Wes 101: Midterm Papers
I hope the fall break was relaxing and/or productive!
Second quarter courses have now begun; I have attached a full list of the courses to this email. Here is the form to add/drop; you have the five working days from the first day of class to add/drop the course.
This weekend is Family Weekend/Homecoming. A list of events is available here.
There is also a Financial Aid Open House on 10/28.
11 Tips and Strategies for Writing College Papers
- Stake your own claim. Make sure that your argument means something to you, that it is of you, and that you’re not just cobbling together secondary source quotes for 10-20 pages.
- Make sure that you give yourself enough time to write a strong paper. I’m a big believer in false deadlines, which is basically pretending that the paper is due 3-5 days earlier than it actually is.
- Research your topic as much as possible; again, avoid just relying on the words of others/secondary sources.
- Create an outline for yourself in order to keep your paper organized and coherent. I’ve had students create an outline after they’ve written the paper, which is fine, but a good outline is like a road map to where you want to go. As a famous quote by Dale Carnegie states, “Tell the audience what you’re going to say, say it; then tell them what you said.”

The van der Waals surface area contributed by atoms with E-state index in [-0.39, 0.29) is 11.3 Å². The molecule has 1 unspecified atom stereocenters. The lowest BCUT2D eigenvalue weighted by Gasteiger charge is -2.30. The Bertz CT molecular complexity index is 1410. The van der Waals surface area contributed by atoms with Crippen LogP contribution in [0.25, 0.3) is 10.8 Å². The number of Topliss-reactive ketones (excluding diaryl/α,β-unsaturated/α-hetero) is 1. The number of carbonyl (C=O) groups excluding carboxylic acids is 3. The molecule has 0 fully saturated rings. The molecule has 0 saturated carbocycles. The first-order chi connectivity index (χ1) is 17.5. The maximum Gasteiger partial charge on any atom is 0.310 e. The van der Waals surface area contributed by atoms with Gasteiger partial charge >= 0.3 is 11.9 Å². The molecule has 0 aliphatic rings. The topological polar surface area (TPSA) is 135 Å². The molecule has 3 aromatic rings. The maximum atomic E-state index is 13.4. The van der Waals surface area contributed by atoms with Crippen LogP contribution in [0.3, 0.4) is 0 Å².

- Create a very compelling thesis statement that makes an argument and then back up that claim with evidence. A good way to do this is to ask your thesis statement: “So what? Why is this important? Could I argue the reverse claim?” Pull together your thoughts and research.
- Write a first draft. Don’t worry if this isn’t pretty or doesn’t make sense; just get your thoughts down on paper. Walk away from it for a bit and then look at the draft with fresh eyes to organize and review.
- Make sure to actually read your paper over; editing and polishing makes a pronounced difference in the final product. Read the paper aloud. Have your roommate or a writing tutor or the instructor read it over. Good writers aren’t born; they just write a lot.
- Use citation management tools, like EndNote, as they will make your life much easier.
- Make sure that you have avoided grammar, spelling or formatting mistakes. No passive voice, for example, unless you’re taking a gamble.
- Done is better than perfect, every time. Avoid perfectionism, particularly if it is coming at a cost (if you’re unable to hand the paper in on time, etc.).
- Make sure that your instructor has received your paper in whatever way you have submitted it.
· Protestant Chaplain: Rev. Tracy Mehr-Muska
· Catholic Chaplain: Father Bill Wallace
· Director ORSL / Jewish Chaplain: Rabbi David Leipziger Teva
· Muslim Chaplain: Chaplain Omar Bayramoglu
That’s it for this week! Please continue to be in touch.
Jennifer Wood (she, her, hers)
Dean for the Class of 2023
203 North College, 237 High Street
Middletown, CT 06459
M 2-3, T 3-4, W 4-6, Th 11-12, F 2-4
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